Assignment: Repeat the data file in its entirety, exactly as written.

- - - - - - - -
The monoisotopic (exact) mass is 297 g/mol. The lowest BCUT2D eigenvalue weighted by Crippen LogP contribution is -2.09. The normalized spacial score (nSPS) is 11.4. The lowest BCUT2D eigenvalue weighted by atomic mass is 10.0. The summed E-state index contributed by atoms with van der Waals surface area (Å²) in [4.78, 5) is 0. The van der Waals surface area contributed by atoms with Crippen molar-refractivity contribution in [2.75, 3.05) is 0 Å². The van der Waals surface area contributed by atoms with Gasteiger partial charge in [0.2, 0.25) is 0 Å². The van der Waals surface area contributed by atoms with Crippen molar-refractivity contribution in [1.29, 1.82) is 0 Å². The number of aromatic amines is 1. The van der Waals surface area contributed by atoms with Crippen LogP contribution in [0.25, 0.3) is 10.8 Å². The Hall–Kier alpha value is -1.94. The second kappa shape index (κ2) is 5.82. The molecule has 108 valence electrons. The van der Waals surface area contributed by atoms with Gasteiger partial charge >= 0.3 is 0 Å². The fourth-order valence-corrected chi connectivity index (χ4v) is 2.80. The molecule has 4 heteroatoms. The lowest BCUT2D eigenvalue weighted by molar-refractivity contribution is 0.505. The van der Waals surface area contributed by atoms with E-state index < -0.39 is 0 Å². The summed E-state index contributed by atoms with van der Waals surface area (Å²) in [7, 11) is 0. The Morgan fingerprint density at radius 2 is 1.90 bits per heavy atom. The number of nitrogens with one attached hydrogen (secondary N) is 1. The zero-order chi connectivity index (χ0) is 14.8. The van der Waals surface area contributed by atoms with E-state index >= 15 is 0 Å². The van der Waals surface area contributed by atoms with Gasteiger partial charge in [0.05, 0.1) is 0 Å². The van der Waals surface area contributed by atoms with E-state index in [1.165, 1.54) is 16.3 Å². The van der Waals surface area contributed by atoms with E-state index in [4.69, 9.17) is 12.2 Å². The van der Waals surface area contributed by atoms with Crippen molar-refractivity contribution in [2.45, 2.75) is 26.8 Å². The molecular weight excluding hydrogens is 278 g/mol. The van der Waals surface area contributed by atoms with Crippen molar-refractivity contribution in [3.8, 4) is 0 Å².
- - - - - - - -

The monoisotopic (exact) mass is 297 g/mol. The lowest BCUT2D eigenvalue weighted by Crippen LogP contribution is -2.09. The normalized spacial score (nSPS) is 11.4. The lowest BCUT2D eigenvalue weighted by atomic mass is 10.0. The summed E-state index contributed by atoms with van der Waals surface area (Å²) in [4.78, 5) is 0. The van der Waals surface area contributed by atoms with Crippen molar-refractivity contribution in [2.75, 3.05) is 0 Å². The van der Waals surface area contributed by atoms with Gasteiger partial charge in [0.2, 0.25) is 0 Å². The van der Waals surface area contributed by atoms with Crippen molar-refractivity contribution in [1.29, 1.82) is 0 Å². The number of aromatic amines is 1. The van der Waals surface area contributed by atoms with Crippen LogP contribution in [0.25, 0.3) is 10.8 Å². The Hall–Kier alpha value is -1.94. The second kappa shape index (κ2) is 5.82. The molecule has 108 valence electrons. The van der Waals surface area contributed by atoms with Gasteiger partial charge >= 0.3 is 0 Å². The fourth-order valence-corrected chi connectivity index (χ4v) is 2.80. The molecule has 4 heteroatoms. The lowest BCUT2D eigenvalue weighted by molar-refractivity contribution is 0.505. The van der Waals surface area contributed by atoms with E-state index < -0.39 is 0 Å². The summed E-state index contributed by atoms with van der Waals surface area (Å²) in [7, 11) is 0. The Morgan fingerprint density at radius 2 is 1.90 bits per heavy atom. The number of nitrogens with one attached hydrogen (secondary N) is 1. The zero-order chi connectivity index (χ0) is 14.8. The van der Waals surface area contributed by atoms with E-state index >= 15 is 0 Å². The van der Waals surface area contributed by atoms with Gasteiger partial charge in [0.05, 0.1) is 0 Å². The van der Waals surface area contributed by atoms with E-state index in [1.165, 1.54) is 16.3 Å². The van der Waals surface area contributed by atoms with E-state index in [4.69, 9.17) is 12.2 Å². The van der Waals surface area contributed by atoms with Crippen molar-refractivity contribution in [2.45, 2.75) is 26.8 Å². The molecular weight excluding hydrogens is 278 g/mol. The van der Waals surface area contributed by atoms with Crippen molar-refractivity contribution in [3.8, 4) is 0 Å².